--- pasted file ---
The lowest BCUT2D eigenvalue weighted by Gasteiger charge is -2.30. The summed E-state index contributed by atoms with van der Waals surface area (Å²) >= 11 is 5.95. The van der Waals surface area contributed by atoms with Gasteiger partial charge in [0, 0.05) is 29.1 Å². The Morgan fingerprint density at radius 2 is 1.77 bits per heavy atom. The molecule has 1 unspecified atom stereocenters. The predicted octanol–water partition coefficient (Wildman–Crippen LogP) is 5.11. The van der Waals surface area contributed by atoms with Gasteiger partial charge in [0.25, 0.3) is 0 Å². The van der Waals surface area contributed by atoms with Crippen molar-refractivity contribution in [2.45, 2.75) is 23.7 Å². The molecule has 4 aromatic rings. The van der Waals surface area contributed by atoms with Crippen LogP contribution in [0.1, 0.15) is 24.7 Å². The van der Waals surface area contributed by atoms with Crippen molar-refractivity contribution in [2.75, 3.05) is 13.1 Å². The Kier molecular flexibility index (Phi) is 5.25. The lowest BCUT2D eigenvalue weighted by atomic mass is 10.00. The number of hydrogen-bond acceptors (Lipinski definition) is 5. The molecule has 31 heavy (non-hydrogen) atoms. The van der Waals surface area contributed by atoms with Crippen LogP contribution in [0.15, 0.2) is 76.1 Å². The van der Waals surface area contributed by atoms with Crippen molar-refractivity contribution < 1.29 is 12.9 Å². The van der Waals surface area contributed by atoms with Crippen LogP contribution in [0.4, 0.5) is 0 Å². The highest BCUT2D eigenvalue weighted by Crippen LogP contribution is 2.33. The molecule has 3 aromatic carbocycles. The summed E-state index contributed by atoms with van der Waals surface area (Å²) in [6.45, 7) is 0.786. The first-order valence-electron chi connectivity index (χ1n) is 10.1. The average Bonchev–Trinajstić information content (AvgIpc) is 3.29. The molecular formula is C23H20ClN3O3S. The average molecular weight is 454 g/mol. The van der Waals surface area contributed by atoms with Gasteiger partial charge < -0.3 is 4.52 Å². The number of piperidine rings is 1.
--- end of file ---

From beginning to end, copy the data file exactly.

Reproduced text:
The lowest BCUT2D eigenvalue weighted by Gasteiger charge is -2.30. The summed E-state index contributed by atoms with van der Waals surface area (Å²) >= 11 is 5.95. The van der Waals surface area contributed by atoms with Gasteiger partial charge in [0, 0.05) is 29.1 Å². The Morgan fingerprint density at radius 2 is 1.77 bits per heavy atom. The molecule has 1 unspecified atom stereocenters. The predicted octanol–water partition coefficient (Wildman–Crippen LogP) is 5.11. The van der Waals surface area contributed by atoms with Gasteiger partial charge in [0.25, 0.3) is 0 Å². The van der Waals surface area contributed by atoms with Crippen molar-refractivity contribution in [2.45, 2.75) is 23.7 Å². The molecule has 4 aromatic rings. The van der Waals surface area contributed by atoms with Crippen LogP contribution in [0.1, 0.15) is 24.7 Å². The van der Waals surface area contributed by atoms with Crippen molar-refractivity contribution in [2.75, 3.05) is 13.1 Å². The Kier molecular flexibility index (Phi) is 5.25. The lowest BCUT2D eigenvalue weighted by atomic mass is 10.00. The number of hydrogen-bond acceptors (Lipinski definition) is 5. The molecule has 31 heavy (non-hydrogen) atoms. The van der Waals surface area contributed by atoms with Crippen LogP contribution in [0.15, 0.2) is 76.1 Å². The van der Waals surface area contributed by atoms with Crippen molar-refractivity contribution < 1.29 is 12.9 Å². The van der Waals surface area contributed by atoms with Crippen LogP contribution in [0.4, 0.5) is 0 Å². The highest BCUT2D eigenvalue weighted by Crippen LogP contribution is 2.33. The molecule has 3 aromatic carbocycles. The summed E-state index contributed by atoms with van der Waals surface area (Å²) in [6.45, 7) is 0.786. The first-order valence-electron chi connectivity index (χ1n) is 10.1. The average Bonchev–Trinajstić information content (AvgIpc) is 3.29. The molecular formula is C23H20ClN3O3S. The average molecular weight is 454 g/mol. The van der Waals surface area contributed by atoms with Gasteiger partial charge < -0.3 is 4.52 Å². The number of piperidine rings is 1.